View article: PDF
Posted by Leah Caracappa on Oct 4, 2007 12:00 AM CDT
Bhupesh K Prusty, Suresh Hedau, Ajay Singh, Premashis Kar, and Bhudev C Das

Viral hepatitis constitutes a major public health problem in developing countries. In addition to parentally transmitted hepatitis B and C viruses, enterically transmitted hepatitis E virus (HEV) infection is mainly responsible for epidemics related to poor hygiene and sanitation. In several countries, fulminant hepatic failure (FHF) leads to high mortality rates in HEV-infected pregnant women.  While decreased cell-mediated immunity is a major cause of death, the exact mechanisms remain unknown.  Here, Prusty et al. (518-526) investigated the role of NF-kB in hepatitis virus-infected pregnant women manifesting severe liver damage.  Results indicate that suppression of p65 expression may be associated with the breakdown of immunity and severe liver degeneration leading to patient death.  These findings provide a molecular basis for developing therapeutic approaches to target HEV-infected pregnant women.

View article: PDF
Posted by Leah Caracappa on Oct 3, 2007 12:00 AM CDT
Ensari Guneli, Zahide Cavdar, Huray Islekel, Sulen Sarioglu, Serhat Erbayraktar, Muge Kiray, Selman Sokmen, Osman Yilmaz, and Necati Gokmen

Ischemia reperfusion (I/R) injury occurs in a variety of clinical conditions and is associated with high morbidity and mortality.  Reperfusion injury occurs as a result of blood flow restoration to an ischemic, or blood-restricted, region.  The resulting tissue injury may be more damaging than the original ischemic injury.  While the exact mechanisms have not been elucidated, oxidative stress mediators are believed to play an important role.  Erythropoietin (EPO) produced by the kidney in the regulation of red blood cells also acts as a tissue-protecting factor.  Though the favorable effects of EPO are not fully understood, Guneli et al. (509-517) examined the effect of recombinant human EPO on I/R intestinal injury.  Their results indicate that EPO protects against intestinal I/R injury in rats by reducing oxidative stress and apoptosis, which the authors attribute to the antioxidative properties of EPO.  Knowledge regarding EPO signaling pathways in the intestine may lead to its use in clinical practice in the future.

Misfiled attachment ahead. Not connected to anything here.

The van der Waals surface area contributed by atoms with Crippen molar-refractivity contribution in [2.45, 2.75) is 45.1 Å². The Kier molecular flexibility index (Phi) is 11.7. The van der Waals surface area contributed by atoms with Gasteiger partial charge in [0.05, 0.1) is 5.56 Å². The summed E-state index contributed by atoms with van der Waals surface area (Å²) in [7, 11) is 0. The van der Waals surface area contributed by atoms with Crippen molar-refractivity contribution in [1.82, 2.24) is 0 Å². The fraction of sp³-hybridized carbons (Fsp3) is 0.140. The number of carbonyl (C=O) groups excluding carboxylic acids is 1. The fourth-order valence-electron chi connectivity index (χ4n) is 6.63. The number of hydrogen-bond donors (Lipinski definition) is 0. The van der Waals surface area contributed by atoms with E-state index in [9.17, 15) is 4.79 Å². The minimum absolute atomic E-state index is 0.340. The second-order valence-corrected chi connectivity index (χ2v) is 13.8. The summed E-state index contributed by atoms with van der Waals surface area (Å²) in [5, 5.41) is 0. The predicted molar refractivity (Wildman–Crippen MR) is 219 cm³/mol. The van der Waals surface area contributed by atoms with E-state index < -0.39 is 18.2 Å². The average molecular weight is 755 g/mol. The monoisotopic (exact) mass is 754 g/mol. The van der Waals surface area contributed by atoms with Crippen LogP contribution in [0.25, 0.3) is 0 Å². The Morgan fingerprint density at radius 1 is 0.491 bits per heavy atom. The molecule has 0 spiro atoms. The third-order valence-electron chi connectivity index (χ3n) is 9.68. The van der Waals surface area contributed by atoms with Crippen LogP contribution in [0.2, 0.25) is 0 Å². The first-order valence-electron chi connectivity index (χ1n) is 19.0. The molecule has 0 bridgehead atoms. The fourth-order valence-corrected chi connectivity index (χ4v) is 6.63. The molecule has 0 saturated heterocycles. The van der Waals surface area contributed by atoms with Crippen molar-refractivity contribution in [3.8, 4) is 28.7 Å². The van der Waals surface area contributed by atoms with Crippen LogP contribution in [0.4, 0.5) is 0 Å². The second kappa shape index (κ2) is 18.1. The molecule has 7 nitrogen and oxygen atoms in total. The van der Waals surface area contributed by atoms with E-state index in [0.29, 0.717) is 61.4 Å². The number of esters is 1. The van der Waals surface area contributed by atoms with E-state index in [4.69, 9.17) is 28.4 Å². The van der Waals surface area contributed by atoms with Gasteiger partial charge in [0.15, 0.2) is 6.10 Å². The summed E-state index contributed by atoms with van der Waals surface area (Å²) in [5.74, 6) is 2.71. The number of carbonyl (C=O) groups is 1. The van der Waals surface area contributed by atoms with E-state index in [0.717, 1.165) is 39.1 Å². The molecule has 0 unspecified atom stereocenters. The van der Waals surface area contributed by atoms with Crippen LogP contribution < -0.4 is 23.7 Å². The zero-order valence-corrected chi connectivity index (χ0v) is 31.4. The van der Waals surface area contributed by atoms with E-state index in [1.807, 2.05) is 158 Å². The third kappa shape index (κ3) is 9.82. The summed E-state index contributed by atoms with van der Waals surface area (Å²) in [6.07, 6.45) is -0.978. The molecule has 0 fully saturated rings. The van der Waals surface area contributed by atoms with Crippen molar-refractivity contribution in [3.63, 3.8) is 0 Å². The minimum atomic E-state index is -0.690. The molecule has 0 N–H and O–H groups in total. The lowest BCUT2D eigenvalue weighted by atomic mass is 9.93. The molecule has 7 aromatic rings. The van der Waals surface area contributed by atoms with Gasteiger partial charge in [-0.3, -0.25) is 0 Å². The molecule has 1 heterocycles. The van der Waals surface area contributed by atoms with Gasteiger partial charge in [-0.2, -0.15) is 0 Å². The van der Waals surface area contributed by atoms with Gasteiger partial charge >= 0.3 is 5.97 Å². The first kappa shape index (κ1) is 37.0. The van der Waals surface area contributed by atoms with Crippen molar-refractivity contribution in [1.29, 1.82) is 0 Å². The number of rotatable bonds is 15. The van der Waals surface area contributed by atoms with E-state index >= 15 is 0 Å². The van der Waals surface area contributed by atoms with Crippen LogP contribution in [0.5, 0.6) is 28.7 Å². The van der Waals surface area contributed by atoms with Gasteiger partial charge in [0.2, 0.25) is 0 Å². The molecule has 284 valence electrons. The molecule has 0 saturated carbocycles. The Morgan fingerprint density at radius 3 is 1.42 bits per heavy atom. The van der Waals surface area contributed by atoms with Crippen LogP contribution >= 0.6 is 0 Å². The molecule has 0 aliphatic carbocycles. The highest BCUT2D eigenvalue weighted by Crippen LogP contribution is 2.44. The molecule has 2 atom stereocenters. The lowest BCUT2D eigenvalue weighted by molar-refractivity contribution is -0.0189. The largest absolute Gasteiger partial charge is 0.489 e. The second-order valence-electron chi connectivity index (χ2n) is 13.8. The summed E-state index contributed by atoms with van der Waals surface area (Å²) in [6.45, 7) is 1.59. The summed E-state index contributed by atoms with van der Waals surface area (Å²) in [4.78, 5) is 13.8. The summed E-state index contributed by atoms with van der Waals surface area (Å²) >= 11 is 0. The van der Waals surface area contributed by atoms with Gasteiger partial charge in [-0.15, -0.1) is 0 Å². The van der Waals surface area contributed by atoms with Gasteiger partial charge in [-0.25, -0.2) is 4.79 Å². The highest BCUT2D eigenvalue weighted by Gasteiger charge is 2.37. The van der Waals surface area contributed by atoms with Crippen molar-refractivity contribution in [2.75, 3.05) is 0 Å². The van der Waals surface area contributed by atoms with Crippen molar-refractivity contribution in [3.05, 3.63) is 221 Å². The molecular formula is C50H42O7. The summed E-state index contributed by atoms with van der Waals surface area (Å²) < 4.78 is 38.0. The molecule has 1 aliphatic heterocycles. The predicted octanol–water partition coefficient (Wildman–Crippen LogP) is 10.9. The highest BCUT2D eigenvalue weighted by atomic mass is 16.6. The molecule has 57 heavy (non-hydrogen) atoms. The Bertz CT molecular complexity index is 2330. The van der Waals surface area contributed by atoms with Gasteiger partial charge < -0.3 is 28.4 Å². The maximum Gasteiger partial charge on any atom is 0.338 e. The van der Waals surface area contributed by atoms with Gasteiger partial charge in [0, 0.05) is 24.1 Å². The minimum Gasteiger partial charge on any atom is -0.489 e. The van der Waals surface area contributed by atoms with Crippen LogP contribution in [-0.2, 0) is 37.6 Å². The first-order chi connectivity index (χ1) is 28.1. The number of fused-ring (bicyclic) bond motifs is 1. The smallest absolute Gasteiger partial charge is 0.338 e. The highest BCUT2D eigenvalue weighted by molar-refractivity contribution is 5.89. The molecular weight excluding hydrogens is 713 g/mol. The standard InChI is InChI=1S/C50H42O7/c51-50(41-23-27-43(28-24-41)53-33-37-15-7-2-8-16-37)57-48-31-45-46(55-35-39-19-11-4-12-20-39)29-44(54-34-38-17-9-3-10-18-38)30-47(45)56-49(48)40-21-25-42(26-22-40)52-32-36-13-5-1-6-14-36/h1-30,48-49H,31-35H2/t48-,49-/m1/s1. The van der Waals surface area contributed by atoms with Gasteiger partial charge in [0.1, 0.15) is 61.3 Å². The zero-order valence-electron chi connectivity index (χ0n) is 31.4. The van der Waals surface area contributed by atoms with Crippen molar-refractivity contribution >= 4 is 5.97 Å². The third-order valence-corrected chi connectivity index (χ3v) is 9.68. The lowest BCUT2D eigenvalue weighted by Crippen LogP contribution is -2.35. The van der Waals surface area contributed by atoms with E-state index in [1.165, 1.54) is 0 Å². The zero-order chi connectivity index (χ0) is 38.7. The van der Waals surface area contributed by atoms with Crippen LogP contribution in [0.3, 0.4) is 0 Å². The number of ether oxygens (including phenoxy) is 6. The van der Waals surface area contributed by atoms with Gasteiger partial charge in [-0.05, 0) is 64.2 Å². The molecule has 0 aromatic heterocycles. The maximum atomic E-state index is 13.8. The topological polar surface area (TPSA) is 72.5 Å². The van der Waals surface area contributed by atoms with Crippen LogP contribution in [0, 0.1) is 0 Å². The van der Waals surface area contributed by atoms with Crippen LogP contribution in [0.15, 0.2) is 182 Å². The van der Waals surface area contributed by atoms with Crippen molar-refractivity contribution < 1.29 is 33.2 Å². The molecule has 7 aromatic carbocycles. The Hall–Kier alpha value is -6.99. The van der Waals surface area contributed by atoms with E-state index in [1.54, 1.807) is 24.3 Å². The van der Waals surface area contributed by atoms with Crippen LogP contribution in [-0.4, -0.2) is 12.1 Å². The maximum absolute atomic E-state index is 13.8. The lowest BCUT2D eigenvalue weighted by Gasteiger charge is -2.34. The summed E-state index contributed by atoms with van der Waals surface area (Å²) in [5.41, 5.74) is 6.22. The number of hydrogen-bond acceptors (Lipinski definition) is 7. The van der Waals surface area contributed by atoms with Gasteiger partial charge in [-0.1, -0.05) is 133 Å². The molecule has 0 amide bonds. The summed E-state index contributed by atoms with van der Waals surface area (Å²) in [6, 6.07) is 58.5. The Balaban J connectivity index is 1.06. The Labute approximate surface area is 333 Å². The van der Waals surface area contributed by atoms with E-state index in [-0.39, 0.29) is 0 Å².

View article: PDF
Posted by Leah Caracappa on Oct 2, 2007 12:00 AM CDT
Thomas P Shanley, Natalie Cvijanovich, Richard Lin, Geoffrey L Allen, Neal J Thomas, Allen Doctor, Meena Kalyanaraman, Nancy M Tofil, Scott Penfil, Marie Monaco, Kelli Odoms, Michael Barnes, Bhuvaneswari Sakthivel, Bruce J Aronow, and Hector R Wong

Septic shock affects a large number of children worldwide.  Morbidity and mortality associated with pediatric septic shock remain high and current therapy is limited to prevention and supportive care.  Translational research at the genomic level may represent a powerful approach to more comprehensively understand the biological complexity of pediatric septic shock.  In this work, Shanley et al. (495-508) generated genome-level expression profiles from children with septic shock. Gene expression and functional analyses demonstrated time-dependent, differential regulation of genes involved in multiple signaling pathways and gene networks, primarily related to immunity and inflammation.  The data represent the largest reported cohort of patients with septic shock subjected to longitudinal genome-level expression profiling.  The data further advance our genome-level understanding of pediatric septic shock and support novel hypotheses.

View article: PDF 
Supplementary Data-Figures View PDF 
Supplementary Data 1- View PDF 
Supplementary Data 2- View PDF 
Supplementary Data 3- View PDF 
Supplementary Data 4- View PDF
Posted by Leah Caracappa on Oct 1, 2007 12:00 AM CDT
   1 2 3 4 5 6 7 8